Queensland’s publicly-owned electricity generator, CleanCo, has tapped former Origin Energy executive Maia Schweizer as its inaugural CEO.
The Queensland Labor government said on Thursday that Dr Schweizer, who is also a geoscientist and former consultant at McKinsey & Co, would take up the role on September 30, a month before CleanCo is slated to begin trading on the National Energy Market on October 31.
CleanCo’s overarching target is to support 1,000MW of new renewable energy generation in Queensland by 2025, by building, owning and operating new renewable energy projects and by contracting the output from investment in new renewable projects by others.
State energy minister Anthony Lynham said Schweizer had the experience to deliver on CleanCo’s mandate, including the initial delivery of up to 400MW of new renewable energy projects.
“The Palaszczuk government is delivering for Queenslanders with the lowest average wholesale electricity prices on the eastern seaboard, reliable supply and a smooth transition to a renewable future,” he said.
“I look forward to Dr Schweizer and the CleanCo board also delivering for their shareholders, the people of Queensland, on price, reliability and renewables, to underpin new investment and jobs.”
Schweizer takes up the role from interim CEO Miles George, who CleanCo chair Jacquie Walters said had been “invaluable” in establishing and preparing the business. George is expected to stay on for a short period after Schweizer takes the reins, to support the transition.
The appointment of a permanent CEO comes less than one month after the government unveiled a shortlist of 10 large-scale renewable and storage projects that would be competing for contracts in CleanCo’s Renewables 400 program.
Whittled down from more than 100 applications, the 10 shortlisted projects total more than 2,000MW of wind, solar and battery storage capacity, and include some of the most ambitious and biggest hybrid projects in the country.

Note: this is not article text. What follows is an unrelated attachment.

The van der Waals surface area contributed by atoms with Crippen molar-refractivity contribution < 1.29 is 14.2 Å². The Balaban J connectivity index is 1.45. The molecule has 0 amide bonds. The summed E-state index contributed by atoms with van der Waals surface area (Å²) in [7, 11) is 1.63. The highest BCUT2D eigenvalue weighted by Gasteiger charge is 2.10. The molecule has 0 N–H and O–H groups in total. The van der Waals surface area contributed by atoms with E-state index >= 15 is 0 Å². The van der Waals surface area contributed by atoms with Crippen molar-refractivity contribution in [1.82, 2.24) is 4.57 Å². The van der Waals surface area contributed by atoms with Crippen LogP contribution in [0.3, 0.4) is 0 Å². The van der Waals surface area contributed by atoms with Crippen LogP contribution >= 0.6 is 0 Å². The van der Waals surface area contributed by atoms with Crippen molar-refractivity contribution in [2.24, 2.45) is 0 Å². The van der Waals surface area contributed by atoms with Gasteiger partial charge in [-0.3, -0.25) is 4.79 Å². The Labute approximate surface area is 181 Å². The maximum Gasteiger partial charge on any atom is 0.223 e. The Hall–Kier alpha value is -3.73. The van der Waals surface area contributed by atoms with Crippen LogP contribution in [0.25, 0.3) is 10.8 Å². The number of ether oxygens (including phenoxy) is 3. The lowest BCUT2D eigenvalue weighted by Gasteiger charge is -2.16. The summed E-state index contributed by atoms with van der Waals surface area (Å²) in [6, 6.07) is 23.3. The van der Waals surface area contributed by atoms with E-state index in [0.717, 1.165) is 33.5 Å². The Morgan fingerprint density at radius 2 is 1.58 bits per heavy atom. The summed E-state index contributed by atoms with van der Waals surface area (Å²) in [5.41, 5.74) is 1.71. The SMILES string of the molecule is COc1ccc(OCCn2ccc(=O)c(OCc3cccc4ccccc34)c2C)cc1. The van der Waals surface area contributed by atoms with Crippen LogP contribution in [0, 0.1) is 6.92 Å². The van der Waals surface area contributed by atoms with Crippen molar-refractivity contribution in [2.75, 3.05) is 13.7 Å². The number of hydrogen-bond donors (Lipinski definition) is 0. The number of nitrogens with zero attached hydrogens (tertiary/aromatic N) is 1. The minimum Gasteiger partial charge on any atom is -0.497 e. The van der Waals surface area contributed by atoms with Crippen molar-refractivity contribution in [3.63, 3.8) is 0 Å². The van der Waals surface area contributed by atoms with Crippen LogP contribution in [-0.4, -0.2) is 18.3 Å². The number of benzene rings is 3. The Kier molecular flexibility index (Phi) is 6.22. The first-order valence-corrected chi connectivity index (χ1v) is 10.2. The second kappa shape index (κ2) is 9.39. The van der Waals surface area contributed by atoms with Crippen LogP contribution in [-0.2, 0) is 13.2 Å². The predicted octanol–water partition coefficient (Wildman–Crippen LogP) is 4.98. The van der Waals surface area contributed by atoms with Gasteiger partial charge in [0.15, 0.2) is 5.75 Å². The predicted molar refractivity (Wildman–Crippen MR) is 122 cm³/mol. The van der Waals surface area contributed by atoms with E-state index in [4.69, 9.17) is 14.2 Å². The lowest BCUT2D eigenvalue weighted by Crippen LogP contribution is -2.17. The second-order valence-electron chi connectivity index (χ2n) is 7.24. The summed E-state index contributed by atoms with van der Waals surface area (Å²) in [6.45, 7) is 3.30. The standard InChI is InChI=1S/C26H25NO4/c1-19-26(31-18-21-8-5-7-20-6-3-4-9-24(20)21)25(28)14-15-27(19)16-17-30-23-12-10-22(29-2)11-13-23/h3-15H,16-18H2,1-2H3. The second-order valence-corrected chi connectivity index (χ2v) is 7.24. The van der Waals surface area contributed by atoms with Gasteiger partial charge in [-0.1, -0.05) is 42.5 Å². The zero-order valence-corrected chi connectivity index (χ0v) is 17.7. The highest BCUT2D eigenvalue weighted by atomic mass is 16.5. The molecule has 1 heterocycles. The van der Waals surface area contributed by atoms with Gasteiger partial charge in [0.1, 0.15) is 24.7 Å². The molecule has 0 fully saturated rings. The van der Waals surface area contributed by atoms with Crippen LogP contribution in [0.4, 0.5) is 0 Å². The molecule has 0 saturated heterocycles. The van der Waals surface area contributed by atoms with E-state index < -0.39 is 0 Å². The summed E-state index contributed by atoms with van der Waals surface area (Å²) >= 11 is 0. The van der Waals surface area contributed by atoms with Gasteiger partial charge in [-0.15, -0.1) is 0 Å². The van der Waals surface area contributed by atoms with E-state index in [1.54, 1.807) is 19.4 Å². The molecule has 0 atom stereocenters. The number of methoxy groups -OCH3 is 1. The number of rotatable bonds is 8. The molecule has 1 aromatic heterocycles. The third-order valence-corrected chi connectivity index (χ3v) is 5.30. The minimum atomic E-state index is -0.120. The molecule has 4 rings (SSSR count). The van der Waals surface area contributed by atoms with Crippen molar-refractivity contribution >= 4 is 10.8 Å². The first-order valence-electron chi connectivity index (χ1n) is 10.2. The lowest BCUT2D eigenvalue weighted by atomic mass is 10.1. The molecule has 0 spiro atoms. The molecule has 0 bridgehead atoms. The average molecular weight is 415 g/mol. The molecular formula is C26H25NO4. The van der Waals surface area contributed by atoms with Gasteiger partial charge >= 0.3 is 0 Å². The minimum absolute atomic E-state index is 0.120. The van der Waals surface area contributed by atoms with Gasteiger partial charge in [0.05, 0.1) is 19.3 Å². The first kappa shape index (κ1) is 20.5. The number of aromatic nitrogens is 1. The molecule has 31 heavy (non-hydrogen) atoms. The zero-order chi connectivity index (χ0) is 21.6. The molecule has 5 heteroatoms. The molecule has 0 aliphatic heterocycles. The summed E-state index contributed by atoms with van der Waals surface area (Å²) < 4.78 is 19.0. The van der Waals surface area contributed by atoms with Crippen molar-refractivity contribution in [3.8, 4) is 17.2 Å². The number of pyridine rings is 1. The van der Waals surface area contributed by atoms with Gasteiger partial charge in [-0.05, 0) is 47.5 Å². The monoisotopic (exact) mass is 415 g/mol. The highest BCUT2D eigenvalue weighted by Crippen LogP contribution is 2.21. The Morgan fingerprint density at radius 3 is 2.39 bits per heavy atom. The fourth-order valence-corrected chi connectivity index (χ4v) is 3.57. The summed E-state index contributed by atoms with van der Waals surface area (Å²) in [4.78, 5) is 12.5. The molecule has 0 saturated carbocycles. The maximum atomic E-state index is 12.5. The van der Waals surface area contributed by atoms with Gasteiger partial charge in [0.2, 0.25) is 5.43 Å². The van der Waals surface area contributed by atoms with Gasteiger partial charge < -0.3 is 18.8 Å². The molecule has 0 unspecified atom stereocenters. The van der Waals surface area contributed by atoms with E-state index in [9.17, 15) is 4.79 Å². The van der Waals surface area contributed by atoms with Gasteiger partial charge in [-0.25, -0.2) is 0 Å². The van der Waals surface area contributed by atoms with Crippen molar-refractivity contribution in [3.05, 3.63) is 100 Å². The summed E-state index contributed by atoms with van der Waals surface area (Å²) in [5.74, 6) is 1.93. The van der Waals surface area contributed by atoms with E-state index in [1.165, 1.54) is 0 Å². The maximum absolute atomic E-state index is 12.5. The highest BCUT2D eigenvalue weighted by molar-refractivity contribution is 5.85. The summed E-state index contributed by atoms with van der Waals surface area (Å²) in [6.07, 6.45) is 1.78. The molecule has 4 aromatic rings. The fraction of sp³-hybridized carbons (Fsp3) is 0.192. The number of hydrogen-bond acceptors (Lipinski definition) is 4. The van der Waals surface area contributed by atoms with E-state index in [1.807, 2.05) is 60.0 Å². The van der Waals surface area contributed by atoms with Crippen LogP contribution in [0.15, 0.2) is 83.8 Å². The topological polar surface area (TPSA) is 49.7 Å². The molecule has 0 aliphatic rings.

These include Goldwind’s 800MW Clarke Creek wind farm with battery storage near Rockhampton, Acciona’s 540MW McIntyre wind farm near Stanthorpe, and Neoen’s Kaban renewable hub, including battery storage, near Ravenshoe.
The plan is for CleanCo to seek “binding bids” from the shortlisted projects later this year, and then recommend projects to government early next year.
Queensland’s deputy Premier, Jackie Trad, said on Thursday that the government was committed to improving competition in the state’s wholesale electricity market and supporting the growth of Queensland’s renewable energy industry.
And she said that Schweizer, whose appointment had been endorsed by the CleanCo board, was well suited to her new role, with a track record of achieving “outstanding results” in evolving and fast-moving environments.
“Maia’s extensive global experience in energy and infrastructure means she is well positioned to lead the newly established CleanCo as the organisation prepares to begin trading in the Australian National Energy Market on 31 October,” Trad said.
“Maia is a strong leader who has a proven track record in building and leading high-performing teams, and for forging positive relationships with stakeholders across the board.”
CleanCo chair, Jacqui Walters, also welcomed Schweizer’s appointment.
“The Board has full confidence that Maia will build CleanCo to be a truly competitive force in the energy market, focussed on improving electricity affordability and contributing to the achievement of Queensland’s 50 per cent renewable energy target by 2030,” Walters said.
Schweizer’s appointment offers a welcome antidote to the latest antics from Queensland-based federal Nationals MP, Keith Pitt, who on Tuesday made a bizarre call for Queensland to quit the National Energy Market.